New Historian

Researchers Confirm Identity of Sunken Thames Ship

Thames Ship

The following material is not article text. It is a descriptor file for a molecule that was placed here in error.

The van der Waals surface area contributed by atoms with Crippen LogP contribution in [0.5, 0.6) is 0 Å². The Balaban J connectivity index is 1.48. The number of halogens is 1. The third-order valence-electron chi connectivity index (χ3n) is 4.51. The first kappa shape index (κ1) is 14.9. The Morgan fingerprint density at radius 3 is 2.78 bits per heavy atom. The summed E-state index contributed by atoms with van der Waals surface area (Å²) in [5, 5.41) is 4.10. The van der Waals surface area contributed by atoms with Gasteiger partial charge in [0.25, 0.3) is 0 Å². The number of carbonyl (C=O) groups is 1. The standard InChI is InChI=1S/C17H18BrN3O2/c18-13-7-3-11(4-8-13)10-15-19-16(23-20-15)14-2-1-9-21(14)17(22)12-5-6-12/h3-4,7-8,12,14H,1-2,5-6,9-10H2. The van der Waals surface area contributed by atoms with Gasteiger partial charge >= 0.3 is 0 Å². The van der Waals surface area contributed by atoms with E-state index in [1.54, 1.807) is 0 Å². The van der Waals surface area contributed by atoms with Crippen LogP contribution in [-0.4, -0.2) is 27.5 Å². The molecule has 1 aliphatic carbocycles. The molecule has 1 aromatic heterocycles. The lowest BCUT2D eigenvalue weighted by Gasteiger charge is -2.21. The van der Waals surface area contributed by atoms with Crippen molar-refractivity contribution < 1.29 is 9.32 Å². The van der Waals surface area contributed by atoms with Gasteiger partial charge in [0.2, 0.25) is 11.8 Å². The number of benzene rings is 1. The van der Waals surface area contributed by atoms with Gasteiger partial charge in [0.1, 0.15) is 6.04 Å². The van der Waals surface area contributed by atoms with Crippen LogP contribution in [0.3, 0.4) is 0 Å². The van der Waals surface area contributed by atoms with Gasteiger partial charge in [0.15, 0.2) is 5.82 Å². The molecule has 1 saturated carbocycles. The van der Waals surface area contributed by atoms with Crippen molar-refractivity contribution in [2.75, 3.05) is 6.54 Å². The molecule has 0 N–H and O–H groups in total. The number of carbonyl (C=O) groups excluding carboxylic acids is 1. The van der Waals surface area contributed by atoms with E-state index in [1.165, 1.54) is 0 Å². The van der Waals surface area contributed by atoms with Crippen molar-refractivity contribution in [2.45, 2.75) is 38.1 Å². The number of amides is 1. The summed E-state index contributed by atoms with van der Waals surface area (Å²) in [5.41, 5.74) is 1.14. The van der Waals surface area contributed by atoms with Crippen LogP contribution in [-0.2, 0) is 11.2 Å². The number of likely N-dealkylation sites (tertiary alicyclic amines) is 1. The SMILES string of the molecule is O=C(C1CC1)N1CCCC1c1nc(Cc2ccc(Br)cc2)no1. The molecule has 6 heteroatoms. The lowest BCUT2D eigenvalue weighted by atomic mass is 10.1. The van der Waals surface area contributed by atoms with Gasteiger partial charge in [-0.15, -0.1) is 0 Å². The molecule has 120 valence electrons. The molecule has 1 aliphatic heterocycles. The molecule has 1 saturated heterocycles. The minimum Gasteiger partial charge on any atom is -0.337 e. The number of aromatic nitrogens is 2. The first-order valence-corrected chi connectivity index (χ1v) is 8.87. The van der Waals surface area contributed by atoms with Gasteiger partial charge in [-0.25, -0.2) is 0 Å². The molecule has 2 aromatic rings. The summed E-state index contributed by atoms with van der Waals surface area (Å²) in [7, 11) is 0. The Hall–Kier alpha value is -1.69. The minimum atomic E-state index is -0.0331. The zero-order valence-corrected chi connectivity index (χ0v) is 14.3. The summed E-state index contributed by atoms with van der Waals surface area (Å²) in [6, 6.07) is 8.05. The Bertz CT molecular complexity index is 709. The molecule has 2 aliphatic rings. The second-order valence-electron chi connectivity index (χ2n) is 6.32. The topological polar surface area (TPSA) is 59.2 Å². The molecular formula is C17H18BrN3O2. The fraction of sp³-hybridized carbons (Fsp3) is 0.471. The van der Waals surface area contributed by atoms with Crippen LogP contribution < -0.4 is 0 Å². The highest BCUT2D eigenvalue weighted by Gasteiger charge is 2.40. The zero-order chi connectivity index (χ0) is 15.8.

<![CDATA[Ten years ago a huge ship was retrieved from the bed of the River Thames in England, one of the biggest finds in British history. Now, after ten years of intense research, historians are claiming to have an idea about the ship’s identity: it is the infamous Cherabin. The scientists are not 100% sure that they have the right ship but Dr. Gustav Milne, a senior lecturer at University College London's Institute of Archaeology, states that the sunken ship bears many similarities to the legendary ship. The Cherabin sunk over 400 years ago. The sunken ship was actually rediscovered in 2003, as the initial discovery was partially made by the crew of the Duke of Wellington in the 1840s. The men took 2700 lead ingots, iron guns and other materials made of lead from the ship and melted them down for money. No one at that time thought to look into why such a big ship containing so many valuable materials was at the bottom of the river. The rediscovery happened when the Port of London Authority authorized the dredging of the Thames estuary to make way for a $2.5 billion container port. Divers dug up the ship's remains and samples were sent to labs in Denmark and University College London. It was named the Gresham Ship after Sir Thomas Gresham, whose initials were found on one of the iron guns in the ship. Gresham was a legendary scholar and gun maker who founded the Royal Exchange in 1571. The ship was confirmed to be a 16th century armed merchant ship, which weighed 160 tons and measured 80 feet long and 25 feet wide, with a 60 feet keel. Dr. Milne lamented how slowly the research went in analyzing the remains of the ship, however it was hard to avoid as a lot of the items excavated were covered with gravel and sand. In order not to damage anything the layers had to be carefully chipped away until they could be identified. They also had to be x-rayed, just to identify the places that needed to be chiseled away. As it turned out, the Duke of Wellington's men did not take all the lead ingots aboard the ship - some were found in the cargo hold, along with tin ingots and an iron gun powder chamber. The Cherabin had a very interesting history as it doubled as a merchant ship and a privateer - a pirate ship backed by the state. This ship traded with Turkey for the Levant Company, but was also used to steal money and goods of considerable value from ships from other countries, especially Spain. The Cherabin was one of 70 privateers under the rule of Elizabeth I, and featured greatly during the Anglo-Spanish war that lasted 19 years across the sixteenth and seventeenth centuries. The booty stolen by the ship was returned to England and divided amongst the British elite. Privateers under Elizabeth I acquired spoils that were worth more than any pirate in those days could ever dream of earning. The timber of the ship has been sent to its final resting place in an underwater museum at the National Dive Centre in Stoney Cove, Leicestershire, where trainee divers and experts can continue to explore it. The artefacts are planned to be put on display at the Southend Museum in Essex, by 2016.]]>

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